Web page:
Search for individual and social identity

Bundeskunsthalle, building, Bonn, art, exhibition, museum

Bundeskunsthalle © Raimond Spekking (via Wikimedia Commons), CC BY-SA 4.0, Link

The Federal Republic’s art collection should reflect current developments in the visual arts. From Saturday, the Bundeskunsthalle in Bonn will present new acquisitions from the past five years, a time of political and social change.

Of Claudia Rometsch Thursday, May 5, 2022 at 18.30|last updated: Thursday, 05/05/2022, 15:24 Reading time: 3 minutes |

A woman hangs in the air: The African migrant, drawn by Bussaraporn Thongchai in black pastel, remains seated without a chair. Her hands are crossed on her lap as if she were bound. The drawing of the Thai woman living in Berlin is the cover image of the presentation of new acquisitions in the federal art collection. The exhibition “Identity not proven. Collection of Modern Art from the Federal Republic of Germany “shows about 170 current works acquired between 2017 and 2021 from Saturday to October 3. One can see installations, drawings, paintings, sculptures, photographs and video works.

The title “Identity not proven”, which Thongchai gave his drawing in 2018, represents the main concern of the exhibition, explains curator Susanne Kleine. “In a time of political and thus social change, nothing is safe anymore, and one’s own identity is not self-evident or even verifiable.” Thongchai’s painting is part of a series of works in which the artist processed the experiences of migrant women in Berlin. The East African woman pictured on the drawing failed to open a bank account because she only had a permit and no passport. Your application was rejected with the remark “Identity not proven”.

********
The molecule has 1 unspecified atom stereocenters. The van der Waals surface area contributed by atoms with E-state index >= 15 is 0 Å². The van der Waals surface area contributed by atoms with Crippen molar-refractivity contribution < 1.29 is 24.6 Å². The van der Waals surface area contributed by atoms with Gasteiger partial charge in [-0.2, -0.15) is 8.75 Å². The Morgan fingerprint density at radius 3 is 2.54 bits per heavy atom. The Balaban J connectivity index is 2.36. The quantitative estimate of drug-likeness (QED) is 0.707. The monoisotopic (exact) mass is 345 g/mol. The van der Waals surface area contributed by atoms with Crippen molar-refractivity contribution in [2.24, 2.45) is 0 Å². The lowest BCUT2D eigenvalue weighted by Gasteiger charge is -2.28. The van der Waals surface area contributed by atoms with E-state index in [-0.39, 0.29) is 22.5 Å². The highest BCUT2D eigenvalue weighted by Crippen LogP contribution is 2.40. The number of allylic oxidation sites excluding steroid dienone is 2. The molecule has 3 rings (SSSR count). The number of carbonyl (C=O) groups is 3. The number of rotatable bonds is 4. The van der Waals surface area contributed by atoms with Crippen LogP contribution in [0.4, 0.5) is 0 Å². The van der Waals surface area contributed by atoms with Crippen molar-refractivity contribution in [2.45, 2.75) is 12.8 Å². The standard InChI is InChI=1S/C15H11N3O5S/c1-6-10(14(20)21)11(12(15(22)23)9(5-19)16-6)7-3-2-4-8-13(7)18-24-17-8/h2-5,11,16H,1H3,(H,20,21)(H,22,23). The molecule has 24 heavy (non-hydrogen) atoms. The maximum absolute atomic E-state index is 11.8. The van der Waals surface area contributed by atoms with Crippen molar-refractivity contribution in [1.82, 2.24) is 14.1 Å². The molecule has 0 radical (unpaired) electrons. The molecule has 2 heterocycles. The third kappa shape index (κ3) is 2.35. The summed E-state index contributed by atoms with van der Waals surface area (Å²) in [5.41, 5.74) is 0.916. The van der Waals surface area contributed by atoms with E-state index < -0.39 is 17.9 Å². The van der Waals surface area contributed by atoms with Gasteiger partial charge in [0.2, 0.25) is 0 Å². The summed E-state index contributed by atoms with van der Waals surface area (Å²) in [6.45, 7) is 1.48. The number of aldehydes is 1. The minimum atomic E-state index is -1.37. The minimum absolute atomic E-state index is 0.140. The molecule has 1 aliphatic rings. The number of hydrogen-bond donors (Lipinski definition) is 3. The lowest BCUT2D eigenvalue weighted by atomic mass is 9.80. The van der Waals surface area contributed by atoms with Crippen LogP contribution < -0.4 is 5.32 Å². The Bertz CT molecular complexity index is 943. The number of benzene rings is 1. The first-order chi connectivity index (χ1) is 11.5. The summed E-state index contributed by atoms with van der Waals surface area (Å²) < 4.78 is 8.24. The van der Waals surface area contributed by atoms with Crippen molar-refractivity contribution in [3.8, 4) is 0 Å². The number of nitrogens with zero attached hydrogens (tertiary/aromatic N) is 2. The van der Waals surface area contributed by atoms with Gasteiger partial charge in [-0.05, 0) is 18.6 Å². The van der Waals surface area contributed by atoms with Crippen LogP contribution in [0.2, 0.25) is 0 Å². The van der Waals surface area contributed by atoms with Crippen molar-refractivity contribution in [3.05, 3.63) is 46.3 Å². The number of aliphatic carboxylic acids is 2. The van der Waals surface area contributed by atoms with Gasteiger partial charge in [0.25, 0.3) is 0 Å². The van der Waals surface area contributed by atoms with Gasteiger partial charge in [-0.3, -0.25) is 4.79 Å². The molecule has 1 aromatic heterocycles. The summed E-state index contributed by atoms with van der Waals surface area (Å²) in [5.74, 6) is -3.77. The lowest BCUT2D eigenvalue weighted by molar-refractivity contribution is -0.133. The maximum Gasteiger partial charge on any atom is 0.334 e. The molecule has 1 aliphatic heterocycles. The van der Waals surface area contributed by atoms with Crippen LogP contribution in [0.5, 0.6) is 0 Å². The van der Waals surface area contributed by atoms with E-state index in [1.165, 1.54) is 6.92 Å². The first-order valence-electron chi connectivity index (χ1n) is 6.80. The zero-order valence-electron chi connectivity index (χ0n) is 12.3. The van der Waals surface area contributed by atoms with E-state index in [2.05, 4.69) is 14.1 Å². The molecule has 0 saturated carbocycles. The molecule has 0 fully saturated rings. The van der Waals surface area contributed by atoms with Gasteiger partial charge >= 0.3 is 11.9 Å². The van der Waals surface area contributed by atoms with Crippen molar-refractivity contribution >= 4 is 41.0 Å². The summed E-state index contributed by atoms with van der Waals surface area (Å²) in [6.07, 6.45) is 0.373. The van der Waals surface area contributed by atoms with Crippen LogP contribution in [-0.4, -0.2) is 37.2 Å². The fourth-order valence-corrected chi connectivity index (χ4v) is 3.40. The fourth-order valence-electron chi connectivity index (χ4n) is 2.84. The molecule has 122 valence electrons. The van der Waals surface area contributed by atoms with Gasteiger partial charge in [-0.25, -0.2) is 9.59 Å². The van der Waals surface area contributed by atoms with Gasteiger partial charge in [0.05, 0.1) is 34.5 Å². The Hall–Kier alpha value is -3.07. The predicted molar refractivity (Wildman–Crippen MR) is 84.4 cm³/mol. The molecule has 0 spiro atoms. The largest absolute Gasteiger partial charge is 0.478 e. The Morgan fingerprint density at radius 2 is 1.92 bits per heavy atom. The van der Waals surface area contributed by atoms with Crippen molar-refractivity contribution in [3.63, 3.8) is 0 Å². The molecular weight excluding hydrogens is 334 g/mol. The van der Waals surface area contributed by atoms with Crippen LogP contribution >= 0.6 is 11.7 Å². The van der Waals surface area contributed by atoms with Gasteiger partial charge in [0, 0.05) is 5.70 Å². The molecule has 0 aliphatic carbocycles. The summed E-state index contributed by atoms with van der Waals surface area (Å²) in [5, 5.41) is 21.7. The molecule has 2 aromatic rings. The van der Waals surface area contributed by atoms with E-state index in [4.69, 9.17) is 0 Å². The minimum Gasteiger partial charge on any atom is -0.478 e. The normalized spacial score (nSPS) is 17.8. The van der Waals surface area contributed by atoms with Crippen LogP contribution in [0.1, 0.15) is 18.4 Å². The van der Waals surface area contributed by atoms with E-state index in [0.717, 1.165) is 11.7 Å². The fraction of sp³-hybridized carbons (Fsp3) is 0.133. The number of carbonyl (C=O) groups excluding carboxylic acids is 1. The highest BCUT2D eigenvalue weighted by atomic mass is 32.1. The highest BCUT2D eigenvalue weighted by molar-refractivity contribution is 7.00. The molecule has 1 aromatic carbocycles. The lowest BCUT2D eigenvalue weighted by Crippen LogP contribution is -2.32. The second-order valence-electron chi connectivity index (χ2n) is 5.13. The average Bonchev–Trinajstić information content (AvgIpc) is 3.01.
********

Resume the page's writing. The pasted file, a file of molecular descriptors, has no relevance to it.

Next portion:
Search for individual and social identity

The search for individual and social identity is a topic that artists have been particularly interested in in recent years, says Kleine. This is reflected in the purchases for the federal art collection, which is to represent the current developments in the visual arts. The new acquisitions of the art collection founded in 1970 are now being presented to the public for the fifth time in the Bundeskunsthalle. The works are selected by a commission of five people, which is renewed every five years.


The experts from the most recent commission had a total of 2.5 million euros available, for which they acquired 120 works over the past five years. In addition, two million euros were available from the special program “Neustart Kultur” in 2020, of which 240 works have been purchased so far. The collection now includes a total of 2,150 works from all areas of contemporary art.

Changes in Germany as a country of immigration

A theme that runs as a common thread through the exhibition is the question of the political, cultural and social changes in the immigration country of Germany, says Kleine. “Especially as a result of migration, identities are more multiple and no longer fixed, and that is changing us and our society.”

It is also about the Berlin artist Sung Tieu, who was born in Vietnam. She used a nine-page application form for the naturalization of a minor in the Federal Republic of Germany as the background for her drawings depicting chess moves: a confrontation with German bureaucracy in which applicants may feel as helpless as chess pieces.

info – Opening hours: Tuesday and Wednesday from 10.00 to 21.00 and Thursday to Sunday from 10.00 to 19.00

The relationship to xenophobia, right-wing extremism and solidarity

With her neon writing “Die Deutsche Population”, Silke Wagner visualizes the relationship between xenophobia, right-wing extremism, solidarity and indifference in the German population. Each of the positions is represented by a different color. Pink letters, which stand for solidarity, are least represented.

A marked development in art production in recent years is that artists are increasingly embarking on a historical, often very personal search for traces, says Kleine. An example is the work of Ayala Shoshana Guy. The Jerusalem-born artist belongs to the second generation of a family of Holocaust survivors. Her artfully produced video “I Will Take Your Shadow” tells the story of her grandfather and his brothers’ escape from the National Socialists from their hometown of Vienna with hundreds of monotypes and black-and-white drawings. (epd / me)

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